Human Detainment for Profit

According to USA Today, 54,000 immigrants were deported by ICE within the first nine months of the 2017 year. A 43% increase of the prior year. In the same time frame, ICE has arrested over 28,000 undocumented immigrants without a criminal record, a 179% increase from the previous year. [4] “On average, taxpayers spend $90.43 to detain a person in a private immigration detention facility, compared to an average of $72.69 in a municipal jail.” [5] The current US administration requested for the 2018 fiscal year a $1.2 billion increase to support the detainment of immigrants. The country already spends $2 billion a year. In America, there are 250 detention facilities and close to 200 of them are for profit. [6] So who is benefiting from the detainment of immigrants? In a study by the Center for Migration Studies, 62% of the detainment facilities are run by private companies and Correctional Corporation of America (CCA) and GEO group taking the largest ownership. [7] Both companies initiated the foundation of building detention facilities in the 1980s and have political influence over people in Congress. [8]

According to the US Census, there are approximately 327 million people in America, and 11 million are undocumented immigrants. [9] The outskirt cities like Los Angeles, Phoenix, Houston, Miami and New York have densely populated cities with the most undocumented immigrant populations. [10] As of 2011, New York City accounts for over 3 million immigrants where 32.1% are from Latin America, 19.4% are Caribbean, and the rest are non-Hispanic. [11] With the growing population of citizens and immigrants, what are the challenges and opportunities of hosting conflicting citizen binaries? What is the justest immigration reform or reconstruction that the American country needs? The longer the reform or reconstruction is left unresolved, many people’s lives will be at the mercy of policy and government officials.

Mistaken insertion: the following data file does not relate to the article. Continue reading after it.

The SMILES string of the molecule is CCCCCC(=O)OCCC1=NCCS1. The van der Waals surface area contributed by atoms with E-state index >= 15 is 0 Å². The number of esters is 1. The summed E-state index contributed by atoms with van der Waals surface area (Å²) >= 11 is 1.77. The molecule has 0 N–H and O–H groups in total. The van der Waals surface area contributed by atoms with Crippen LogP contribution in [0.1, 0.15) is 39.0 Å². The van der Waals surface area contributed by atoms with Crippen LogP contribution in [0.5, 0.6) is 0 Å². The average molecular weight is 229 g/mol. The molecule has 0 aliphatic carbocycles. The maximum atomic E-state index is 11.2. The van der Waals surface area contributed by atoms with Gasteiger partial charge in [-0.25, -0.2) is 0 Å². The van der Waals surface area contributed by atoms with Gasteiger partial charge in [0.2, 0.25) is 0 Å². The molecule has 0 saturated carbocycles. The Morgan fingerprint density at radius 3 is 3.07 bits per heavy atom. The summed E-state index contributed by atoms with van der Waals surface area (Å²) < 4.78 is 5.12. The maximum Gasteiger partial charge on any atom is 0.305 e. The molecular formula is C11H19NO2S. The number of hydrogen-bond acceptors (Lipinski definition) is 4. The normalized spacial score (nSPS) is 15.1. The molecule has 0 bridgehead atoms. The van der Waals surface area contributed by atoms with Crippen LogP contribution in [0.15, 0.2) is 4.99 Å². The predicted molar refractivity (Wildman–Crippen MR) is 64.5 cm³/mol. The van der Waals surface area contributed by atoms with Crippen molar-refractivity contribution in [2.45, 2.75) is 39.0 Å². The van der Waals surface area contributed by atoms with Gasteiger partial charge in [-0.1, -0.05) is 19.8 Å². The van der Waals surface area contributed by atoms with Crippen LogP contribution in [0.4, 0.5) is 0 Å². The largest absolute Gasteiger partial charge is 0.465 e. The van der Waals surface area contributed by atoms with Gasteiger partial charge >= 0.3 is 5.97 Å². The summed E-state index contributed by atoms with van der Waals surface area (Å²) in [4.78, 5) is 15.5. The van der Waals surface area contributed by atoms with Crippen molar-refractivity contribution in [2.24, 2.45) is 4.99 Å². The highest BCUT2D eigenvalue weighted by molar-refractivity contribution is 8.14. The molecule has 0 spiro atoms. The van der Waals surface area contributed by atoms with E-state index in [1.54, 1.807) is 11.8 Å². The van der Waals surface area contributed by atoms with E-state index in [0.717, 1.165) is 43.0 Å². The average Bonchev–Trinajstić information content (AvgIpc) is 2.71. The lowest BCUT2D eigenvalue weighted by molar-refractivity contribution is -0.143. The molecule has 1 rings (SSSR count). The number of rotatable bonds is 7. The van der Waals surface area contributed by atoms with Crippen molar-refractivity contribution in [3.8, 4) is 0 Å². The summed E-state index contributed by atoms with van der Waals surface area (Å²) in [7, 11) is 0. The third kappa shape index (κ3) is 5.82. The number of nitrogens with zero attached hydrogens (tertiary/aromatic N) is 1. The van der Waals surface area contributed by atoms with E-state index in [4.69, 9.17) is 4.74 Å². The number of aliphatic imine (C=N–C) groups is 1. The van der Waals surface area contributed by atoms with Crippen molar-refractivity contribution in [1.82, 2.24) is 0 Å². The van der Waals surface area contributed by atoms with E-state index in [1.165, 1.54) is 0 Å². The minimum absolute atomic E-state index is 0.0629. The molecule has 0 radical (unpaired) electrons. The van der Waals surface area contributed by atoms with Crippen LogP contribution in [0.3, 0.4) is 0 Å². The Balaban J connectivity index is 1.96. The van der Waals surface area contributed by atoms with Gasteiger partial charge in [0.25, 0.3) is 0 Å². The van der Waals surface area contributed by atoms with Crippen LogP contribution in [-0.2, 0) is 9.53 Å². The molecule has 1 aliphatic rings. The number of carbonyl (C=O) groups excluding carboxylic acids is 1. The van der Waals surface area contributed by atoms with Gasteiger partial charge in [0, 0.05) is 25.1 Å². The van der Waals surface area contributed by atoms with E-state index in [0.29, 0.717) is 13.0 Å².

[1] Al Jazeera, “Venezuela’s Crisis Explained from the Beginning,” Israeli-Palestinian Conflict, March 23, 2018, accessed April 6, 2018,

[2] Crisis Group, “El Salvador’s Politics of Perpetual Violence,” January 22, 2018, accessed March 3, 2018,

[3] Pueblos Sin Fronteras, “Home”, accessed May 6, 2018,

[4] Alan Gomez, “Trump Plans Massive Increase in Federal Immigration Jails,” USA Today, October 17, 2017, accessed February 6, 2018,

[5] Endisolation, “Immigration Detention Map & Statistics,” accessed February 6, 2018,

[6] Ibid

[7] Unlocking Human Dignity: A Plan to Transform the US Immigration Detention System, PDF, Washington, DC: Committee on Migration, 2015.

[8] “ICE Immigration Detention: What You Should Know,” YouTube, May 29, 2015, accessed October 3, 2017,

[9] “US and World Population Clock Tell US What You Think”, US Trade with Haiti, accessed March 6, 2018,

[10] City Lab and University of Toronto’s Martin Prosperity Institute, “America’s Leading Immigrant Cities,” City Lab, September 22, 2015, accessed October 6, 2017,

[11] Arun Peter Lobo and Joseph J. Salvo, The Newest New Yorkers: Characteristics of the City’s Foreign-born Population, PDF, New York, December, 2013,